Disclaimer: I am part of the #BornOnTheFarm Campaign sponsored by Gaylea Food Coop & PTPA Media and receive compensation as part of my affiliation with this group. Regardless, I only work with brands I use personally and enjoy.

Lemony Quinoa & Tuna Patties

Tuna & Quinoa Patties

I came here to write an eloquent, meaningful post about trying to be everything (mother/freelancer/wife/whole human) and having that turn into doing nothing because the pressure is just so intense and overwhelming….but it has been such a hard week at home with our 2yr old that I can’t quite seem to grasp on to the words dangling behind my eyes.

So instead, let’s talk about these White Tuna and Quinoa Patties that have been keeping us afloat in our sea of toddler emotions. I knew by 7am on Monday morning that this week had potential to be a doozy so I started rummaging through the cupboards to see what grains, proteins and other high-vibe ingredients we had to make these satiating patties that come together quickly, reheat exceptionally well, and really provide both flavour and nutrition when your on the go-go-go. I love the way the cooked quinoa gets crispy when fried so you get these tiny crunchy POPs in your mouth. The lemon helps keep them light and fragrant while the oats bulk them up and keep everything bound.

I like to fry them in a little neutral oil and serve either with some greens, tomatoes, avocado and a drizzle of oil/vinegar, or topped with a fried/poached egg and served over greens. Now, if that even feels like too much it is absolutely OK to eat them cold from the fridge in your underwear as you mentally prepare for the day ahead. Get that fuel in your body however you can, you’re gonna need it.

Lemony Quinoa & Tuna Patties

Lemony Quinoa & Tuna Patties
makes 8-10 patties

1 170ml can tuna*, drained well and squeeze of excess liquid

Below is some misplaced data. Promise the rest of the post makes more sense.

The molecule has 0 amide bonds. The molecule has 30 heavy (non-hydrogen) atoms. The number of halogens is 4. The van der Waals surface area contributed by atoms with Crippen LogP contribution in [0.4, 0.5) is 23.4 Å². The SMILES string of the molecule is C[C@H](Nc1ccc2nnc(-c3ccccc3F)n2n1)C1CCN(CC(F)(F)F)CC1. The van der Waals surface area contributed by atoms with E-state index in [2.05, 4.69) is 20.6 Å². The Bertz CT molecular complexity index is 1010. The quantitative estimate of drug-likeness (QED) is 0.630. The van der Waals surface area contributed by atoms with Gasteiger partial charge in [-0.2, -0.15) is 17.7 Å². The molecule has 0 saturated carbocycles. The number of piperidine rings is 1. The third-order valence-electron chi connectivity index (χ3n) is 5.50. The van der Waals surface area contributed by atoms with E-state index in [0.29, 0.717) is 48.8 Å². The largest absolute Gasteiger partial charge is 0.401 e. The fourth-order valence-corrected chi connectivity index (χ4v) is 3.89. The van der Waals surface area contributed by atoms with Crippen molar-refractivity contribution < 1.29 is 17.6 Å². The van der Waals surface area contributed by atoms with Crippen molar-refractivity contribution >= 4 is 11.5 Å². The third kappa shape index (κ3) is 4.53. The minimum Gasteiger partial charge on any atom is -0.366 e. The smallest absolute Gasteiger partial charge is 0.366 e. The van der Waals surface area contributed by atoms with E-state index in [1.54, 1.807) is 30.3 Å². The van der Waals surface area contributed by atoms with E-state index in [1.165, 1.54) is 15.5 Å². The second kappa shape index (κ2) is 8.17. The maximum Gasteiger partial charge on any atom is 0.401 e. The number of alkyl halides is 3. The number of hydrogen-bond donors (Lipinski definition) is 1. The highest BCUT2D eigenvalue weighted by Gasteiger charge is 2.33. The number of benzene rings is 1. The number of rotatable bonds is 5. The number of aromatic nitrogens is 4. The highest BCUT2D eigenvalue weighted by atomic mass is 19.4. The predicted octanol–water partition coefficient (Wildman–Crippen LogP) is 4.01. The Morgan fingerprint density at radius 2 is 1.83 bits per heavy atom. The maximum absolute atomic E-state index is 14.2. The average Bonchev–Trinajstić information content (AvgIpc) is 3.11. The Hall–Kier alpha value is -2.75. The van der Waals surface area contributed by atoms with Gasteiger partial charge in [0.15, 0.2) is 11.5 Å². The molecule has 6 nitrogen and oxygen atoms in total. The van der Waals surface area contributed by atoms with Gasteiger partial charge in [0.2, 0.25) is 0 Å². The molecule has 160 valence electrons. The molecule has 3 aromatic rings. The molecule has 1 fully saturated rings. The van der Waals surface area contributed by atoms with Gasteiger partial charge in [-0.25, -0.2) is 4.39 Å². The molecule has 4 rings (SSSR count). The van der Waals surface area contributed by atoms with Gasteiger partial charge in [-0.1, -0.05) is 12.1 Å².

1 cup oats (not quick cooking)
1 1/2 cups finely chopped kale (curly or lacinato)
1 cup cooked quinoa (red, white or black), squeezed of any excess liquid
4 eggs
1/2 tsp lemon zest
2 tsp fresh lemon juice
1/4 tsp ground ginger
1/4 tsp ground coriander
1/2 tsp sea salt
1/4 tsp ground black pepper
coconut or vegetable oil, for fryingMix all ingredients in a large bowl and let sit for 10 minutes for the oats to soften and absorb some liquid. If they are too wet to bind, add more oats 1 tbsp at a time. The mixture will feel sticky but should hold together when formed.Heat a few glugs of oil in a skillet over medium heat. Form 1 tbsp of the mixture into a test patty, place in the oil and fry for about 1 minute on each side until cooked through. Let cool slightly and taste for seasoning, add more salt or lemon juice to taste. When you’re happy with the seasoning, scoop 1/4 cup of the mixture into your hands and form into patties. Fry on each side, making sure not to overcrowd the pan, until deep golden brown and crisp. Serve on their own as a quick snack, hot over salad greens with chopped vegetables or with a fried egg.
*Not all tuna is created equal. Avoid purchasing species that are over-fished, like Bluefin, and instead opt for Skipjack (best choice) or Albacore (OK alternative). If you’re ever unsure of which species you should avoid, check The Monterey Bay Aquarium Seafood Watch program.